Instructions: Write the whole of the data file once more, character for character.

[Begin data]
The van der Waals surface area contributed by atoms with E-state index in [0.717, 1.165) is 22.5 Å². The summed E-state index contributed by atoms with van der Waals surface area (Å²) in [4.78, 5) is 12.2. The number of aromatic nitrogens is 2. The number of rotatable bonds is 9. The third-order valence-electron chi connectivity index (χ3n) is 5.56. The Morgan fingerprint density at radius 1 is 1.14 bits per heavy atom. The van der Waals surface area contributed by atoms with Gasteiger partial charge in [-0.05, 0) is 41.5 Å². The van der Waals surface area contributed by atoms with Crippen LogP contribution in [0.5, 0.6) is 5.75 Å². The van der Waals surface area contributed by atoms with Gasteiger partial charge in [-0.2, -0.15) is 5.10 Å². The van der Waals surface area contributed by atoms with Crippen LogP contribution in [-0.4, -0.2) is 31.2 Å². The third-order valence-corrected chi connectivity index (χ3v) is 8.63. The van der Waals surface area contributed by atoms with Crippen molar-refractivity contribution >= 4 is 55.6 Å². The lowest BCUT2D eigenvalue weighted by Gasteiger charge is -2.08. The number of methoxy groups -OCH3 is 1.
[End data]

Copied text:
The van der Waals surface area contributed by atoms with E-state index in [0.717, 1.165) is 22.5 Å². The summed E-state index contributed by atoms with van der Waals surface area (Å²) in [4.78, 5) is 12.2. The number of aromatic nitrogens is 2. The number of rotatable bonds is 9. The third-order valence-electron chi connectivity index (χ3n) is 5.56. The Morgan fingerprint density at radius 1 is 1.14 bits per heavy atom. The van der Waals surface area contributed by atoms with Gasteiger partial charge in [-0.05, 0) is 41.5 Å². The van der Waals surface area contributed by atoms with Crippen LogP contribution in [0.5, 0.6) is 5.75 Å². The van der Waals surface area contributed by atoms with Gasteiger partial charge in [-0.2, -0.15) is 5.10 Å². The van der Waals surface area contributed by atoms with Crippen LogP contribution in [-0.4, -0.2) is 31.2 Å². The third-order valence-corrected chi connectivity index (χ3v) is 8.63. The van der Waals surface area contributed by atoms with Crippen molar-refractivity contribution >= 4 is 55.6 Å². The lowest BCUT2D eigenvalue weighted by Gasteiger charge is -2.08. The number of methoxy groups -OCH3 is 1.